Gifts

On the road across to White Waltham from the A4 today I said ‘good morning’ to another cyclist, a chap younger than me, I would guess West Indian in origin. He said something similar back and his voice really struck me.

I mention his descendants solely because there was something about the tone or timbre of his voice or perhaps even just his accent – I’m not sure – which if you’d heard him without seeing him would almost certainly suggest West Indian. There was a quality there that’s somehow distinct. That’s no more remarkable than being able to recognise any other accent. Secondly though, over and above that, there was a richness to his voice that – to my ears at least – was outstanding because of the way it sounded in conjunction with that ‘West Indian-ness’.

Basically, my unreasoned thought was that if he wasn’t doing so already he should be looking to work using his voice somehow; it sounded like a gift that ought to be used.

That in turn set me thinking about gifts. I can ride a bike better than some because of my basic, underlying physical shape and strengths. Others can ride far better than me, everything else aside, because they have better physical basics. And so on. There are any number of aspects to a person that you can say are natural gifts: natural singers, runners, writers, artists or whatever.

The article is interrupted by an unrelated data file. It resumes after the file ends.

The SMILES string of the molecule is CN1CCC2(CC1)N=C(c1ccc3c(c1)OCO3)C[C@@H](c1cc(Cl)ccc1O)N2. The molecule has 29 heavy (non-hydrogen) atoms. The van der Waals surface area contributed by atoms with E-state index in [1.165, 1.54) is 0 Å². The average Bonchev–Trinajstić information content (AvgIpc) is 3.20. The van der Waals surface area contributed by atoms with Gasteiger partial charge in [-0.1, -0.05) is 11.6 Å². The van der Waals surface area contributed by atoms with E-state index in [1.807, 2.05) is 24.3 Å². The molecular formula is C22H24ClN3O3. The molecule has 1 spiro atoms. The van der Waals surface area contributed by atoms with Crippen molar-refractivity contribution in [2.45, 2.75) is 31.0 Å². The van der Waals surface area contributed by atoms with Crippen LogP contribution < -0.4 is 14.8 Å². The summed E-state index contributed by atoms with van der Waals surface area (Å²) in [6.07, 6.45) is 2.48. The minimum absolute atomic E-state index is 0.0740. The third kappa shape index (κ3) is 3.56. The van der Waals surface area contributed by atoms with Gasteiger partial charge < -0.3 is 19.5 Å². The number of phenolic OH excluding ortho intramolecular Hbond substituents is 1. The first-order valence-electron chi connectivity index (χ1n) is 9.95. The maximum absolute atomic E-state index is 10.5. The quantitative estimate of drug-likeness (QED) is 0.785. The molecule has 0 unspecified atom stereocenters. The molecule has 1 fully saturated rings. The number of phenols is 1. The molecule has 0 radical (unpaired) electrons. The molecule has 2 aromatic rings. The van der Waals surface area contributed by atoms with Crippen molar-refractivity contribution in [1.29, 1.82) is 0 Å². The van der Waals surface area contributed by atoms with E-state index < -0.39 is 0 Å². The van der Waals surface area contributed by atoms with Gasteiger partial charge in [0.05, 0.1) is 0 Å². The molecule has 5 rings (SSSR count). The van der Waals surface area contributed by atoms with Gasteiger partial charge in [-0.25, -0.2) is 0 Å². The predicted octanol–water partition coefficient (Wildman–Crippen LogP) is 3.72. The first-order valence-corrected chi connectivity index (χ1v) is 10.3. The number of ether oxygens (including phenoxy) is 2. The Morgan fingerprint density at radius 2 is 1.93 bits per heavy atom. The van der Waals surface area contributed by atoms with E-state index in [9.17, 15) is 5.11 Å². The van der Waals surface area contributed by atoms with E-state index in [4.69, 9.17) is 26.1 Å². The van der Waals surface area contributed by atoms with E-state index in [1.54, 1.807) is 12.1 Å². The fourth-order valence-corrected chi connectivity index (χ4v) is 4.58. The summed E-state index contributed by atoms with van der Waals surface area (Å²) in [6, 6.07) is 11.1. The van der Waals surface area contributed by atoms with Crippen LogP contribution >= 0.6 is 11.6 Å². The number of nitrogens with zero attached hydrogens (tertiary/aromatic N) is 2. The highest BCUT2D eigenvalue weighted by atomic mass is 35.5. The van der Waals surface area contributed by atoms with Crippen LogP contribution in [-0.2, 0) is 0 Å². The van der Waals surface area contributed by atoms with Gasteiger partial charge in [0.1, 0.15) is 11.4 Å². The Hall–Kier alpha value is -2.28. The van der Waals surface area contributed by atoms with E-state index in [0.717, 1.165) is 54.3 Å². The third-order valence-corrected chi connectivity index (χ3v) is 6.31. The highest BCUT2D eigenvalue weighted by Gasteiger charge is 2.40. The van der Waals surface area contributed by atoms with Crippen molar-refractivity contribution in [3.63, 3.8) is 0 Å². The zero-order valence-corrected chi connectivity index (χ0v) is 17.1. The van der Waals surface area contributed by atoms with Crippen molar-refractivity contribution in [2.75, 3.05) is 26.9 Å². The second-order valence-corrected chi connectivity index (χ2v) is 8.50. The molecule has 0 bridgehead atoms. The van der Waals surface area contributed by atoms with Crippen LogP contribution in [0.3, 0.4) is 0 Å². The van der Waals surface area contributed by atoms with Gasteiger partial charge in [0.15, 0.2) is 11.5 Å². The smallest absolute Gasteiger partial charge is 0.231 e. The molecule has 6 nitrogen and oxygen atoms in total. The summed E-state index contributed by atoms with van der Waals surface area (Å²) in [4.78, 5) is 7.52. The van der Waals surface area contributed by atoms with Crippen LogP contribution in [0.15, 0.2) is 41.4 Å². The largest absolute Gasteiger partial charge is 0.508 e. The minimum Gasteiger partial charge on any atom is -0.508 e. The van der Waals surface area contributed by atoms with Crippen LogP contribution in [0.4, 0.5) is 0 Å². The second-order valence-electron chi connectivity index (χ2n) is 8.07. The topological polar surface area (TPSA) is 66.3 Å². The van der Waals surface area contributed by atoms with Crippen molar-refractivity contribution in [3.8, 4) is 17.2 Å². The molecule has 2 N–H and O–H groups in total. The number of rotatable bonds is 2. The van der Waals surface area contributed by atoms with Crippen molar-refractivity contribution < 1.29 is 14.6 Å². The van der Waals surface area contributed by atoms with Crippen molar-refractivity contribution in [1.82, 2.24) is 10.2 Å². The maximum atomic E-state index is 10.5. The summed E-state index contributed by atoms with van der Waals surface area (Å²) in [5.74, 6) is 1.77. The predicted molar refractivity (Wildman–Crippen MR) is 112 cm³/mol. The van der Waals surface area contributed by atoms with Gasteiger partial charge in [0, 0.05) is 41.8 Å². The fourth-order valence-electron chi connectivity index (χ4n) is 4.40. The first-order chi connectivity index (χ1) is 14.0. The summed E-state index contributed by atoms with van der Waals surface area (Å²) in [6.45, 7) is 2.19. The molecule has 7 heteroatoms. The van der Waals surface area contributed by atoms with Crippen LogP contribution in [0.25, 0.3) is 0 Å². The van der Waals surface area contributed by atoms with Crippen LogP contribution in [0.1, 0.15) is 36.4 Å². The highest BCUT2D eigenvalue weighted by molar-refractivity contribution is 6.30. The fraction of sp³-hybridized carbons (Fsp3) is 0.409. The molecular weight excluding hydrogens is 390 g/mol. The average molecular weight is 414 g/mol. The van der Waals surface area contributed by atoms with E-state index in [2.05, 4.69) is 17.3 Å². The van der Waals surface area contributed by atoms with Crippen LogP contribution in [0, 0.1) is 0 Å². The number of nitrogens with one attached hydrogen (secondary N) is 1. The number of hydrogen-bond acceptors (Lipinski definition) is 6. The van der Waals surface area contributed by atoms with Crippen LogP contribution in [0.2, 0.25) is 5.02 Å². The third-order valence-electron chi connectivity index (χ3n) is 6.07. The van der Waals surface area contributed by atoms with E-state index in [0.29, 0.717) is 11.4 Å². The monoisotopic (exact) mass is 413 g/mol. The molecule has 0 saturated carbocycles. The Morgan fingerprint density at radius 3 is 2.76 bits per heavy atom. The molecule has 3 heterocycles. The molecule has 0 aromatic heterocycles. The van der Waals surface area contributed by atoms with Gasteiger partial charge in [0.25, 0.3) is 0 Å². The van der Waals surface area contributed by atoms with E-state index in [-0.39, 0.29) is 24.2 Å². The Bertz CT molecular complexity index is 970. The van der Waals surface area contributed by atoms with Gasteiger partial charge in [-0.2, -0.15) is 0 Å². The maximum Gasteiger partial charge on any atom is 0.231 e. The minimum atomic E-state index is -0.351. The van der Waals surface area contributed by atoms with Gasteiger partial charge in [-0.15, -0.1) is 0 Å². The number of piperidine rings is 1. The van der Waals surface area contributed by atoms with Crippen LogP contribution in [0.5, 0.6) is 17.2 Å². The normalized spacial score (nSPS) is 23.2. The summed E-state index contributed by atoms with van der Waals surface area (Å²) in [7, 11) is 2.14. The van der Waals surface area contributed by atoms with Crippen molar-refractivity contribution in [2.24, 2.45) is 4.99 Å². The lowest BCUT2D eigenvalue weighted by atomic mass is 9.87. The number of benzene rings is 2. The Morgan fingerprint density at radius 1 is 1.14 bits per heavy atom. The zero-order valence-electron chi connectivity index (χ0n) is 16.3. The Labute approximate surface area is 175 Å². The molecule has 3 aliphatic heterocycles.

Let’s leave aside the natural curses; let’s leave aside the work that can be done to develop gifts and to overcome curses.

What I couldn’t decide was whether the thought that he ‘ought’ to use the gift of his voice was valid or stupid. ‘Ought to’ in the light of what exactly? Of course, the same goes for every other natural ‘gift’ that anyone has. It’s something of a commonplace that someone should use their gifts but there’s no justification given … And of course, perhaps a gift can become a curse if you’re not happy with it.

I don’t know where that commonplace comes from; what its basis is and whether it should be questioned. I don’t know what the final tally would be if you could tot up everyone who felt blessed by their natural abilities in one column, everyone who’s struggled with them or because of them in another.